BLOG: Why do patients rub?
by Mitch Ibach, OD, FAAO
In clinic when I am evaluating a patient for suspected keratoconus or corneal ectasia, within the first 3 minutes of our time together I ask the question, “Do you rub, touch or press on your eyes?”
I will often follow up the first question with, “Do you sleep on your stomach, back or side?” to assess nocturnal rubbing in stomach or side sleepers.
Keratoconus is a noninflammatory corneal degeneration with asymmetric weakening to corneal biomechanics. The single exact cause of keratoconus is unknown, and while the corneal degeneration is likely multifactorial there is strong anecdotal and research-based evidence correlating mechanical eye rubbing to the diagnosis and progression.
The Collaborative Longitudinal Evaluation of Keratoconus Study enrolled more than 1,000 patients with KCN, and when asked about eye rubbing nearly 50% admitted to vigorous eye rubbing (Wagner et al.). In surveying other published data, common admittance to eye rubbing ranges from 50% to 70% of diagnosed patients and up to 90% in the pediatric population (Hawkes et al, Shneor et al, Leoni-Mesplie et al). With this known risk for mechanical ectasia, why do patients rub, and how do we as the primary diagnosticians for KCN help disconnect the eye rubbing link?
The phrase, “The first step is realizing you have a problem,” holds true for many eye rubbers. Touching and pressing on the eyes becomes habitual, and on many instances in the exam room when I ask a patient about eye-rubbing he or she will deny it. If I then ask the family member or friend accompanying our patient if he/she rubs his/her eyes, the story reverses.
When reviewing ocular conditions that drive eye-rubbing, atopy, inflammation and loose/excess eyelid skin are three big culprits. First, allergic conjunctivitis (atopy) commonly leads to chronic itching and ocular pressure. Treating ocular allergies with a myriad of topical and/or oral allergy medications can lessen the urge to itch.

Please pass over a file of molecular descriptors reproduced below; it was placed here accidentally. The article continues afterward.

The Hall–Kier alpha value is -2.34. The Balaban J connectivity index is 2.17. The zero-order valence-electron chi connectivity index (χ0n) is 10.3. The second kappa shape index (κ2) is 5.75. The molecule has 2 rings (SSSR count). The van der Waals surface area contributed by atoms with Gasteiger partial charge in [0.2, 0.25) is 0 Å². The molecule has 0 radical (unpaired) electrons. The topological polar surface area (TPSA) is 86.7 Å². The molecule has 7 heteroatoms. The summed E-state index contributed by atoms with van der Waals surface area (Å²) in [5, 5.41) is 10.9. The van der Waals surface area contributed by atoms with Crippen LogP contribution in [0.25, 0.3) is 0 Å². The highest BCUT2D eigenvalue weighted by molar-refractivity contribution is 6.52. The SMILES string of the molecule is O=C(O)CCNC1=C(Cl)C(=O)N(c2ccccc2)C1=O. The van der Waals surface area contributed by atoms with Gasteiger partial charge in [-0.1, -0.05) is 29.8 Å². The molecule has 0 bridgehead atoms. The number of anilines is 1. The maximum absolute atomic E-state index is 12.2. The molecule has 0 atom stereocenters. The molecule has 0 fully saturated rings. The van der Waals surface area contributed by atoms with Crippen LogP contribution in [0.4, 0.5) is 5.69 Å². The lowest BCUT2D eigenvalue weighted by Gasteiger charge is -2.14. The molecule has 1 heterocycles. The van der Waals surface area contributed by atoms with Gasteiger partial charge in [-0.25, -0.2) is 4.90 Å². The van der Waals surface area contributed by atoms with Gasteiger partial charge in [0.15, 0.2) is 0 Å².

Second, ocular surface disease (OSD) (inflammation) and external blepharitis induces uncomfortable and often watery eyes. We’re well equipped to treat OSD/blepharitis with artificial tears, anti-inflammatories, steroids, autologous tears, eyelid hygiene, thermal pulsation treatments, oral antibiotics and many more.
Finally, floppy eyelid syndrome (FES) leads to excessive lid laxity and chronic papillary conjunctivitis. These patients are prone to eye-rubbing and dry eye with a high correlation to chronic sleep apnea and CPAP machines. Aggressively treating the ocular surface in FES patients can help cut down on eye rubbing.
Corneal cross-linking (CXL) provides an exceptional treatment for progressive keratoconus and corneal ectasia patients. In our practice, after the diagnosis of keratoconus is made, two staples in our management plan include halting all eye rubbing and recommending CXL to freeze progression. Providing patients with effective treatments to decrease the eye-rubbing urges is paramount to their efforts. After they leave our office, building a team approach to boost awareness is a helpful tool for ceasing mechanical grinding.
Hawkes E, et al. Int J Kerat Ect Cor Dis. 2014;3(3):118-121.
Leoni-Mesplie S, et al. J Fr Ophtalmol. 2012;doi:10.1016/j.jfo.2011.12.012.
Shneor E, et al. Clin Exp Optom. 2013;doi:10.1111/cxo.12005.
Wagner H, et al. Cont Lens Anterior Eye. 2007;doi:10.1016/j.clae.2007.03.001.
For more information:
Mitch Ibach, OD, FAAO, is a residency-trained optometrist at Vance Thompson Vision in Sioux Falls, S.D., who specializes in anterior segment surgical care including cataracts, corneal diseases, glaucoma and refractive surgeries. He can be reached at: email@example.com.
Disclosure: Ibach reports he is a consultant/lecturer for Aerie, Avedro and Glaukos; a speaker for Alcon; an investor in Equinox; and a consultant for Ocular Therapeutix.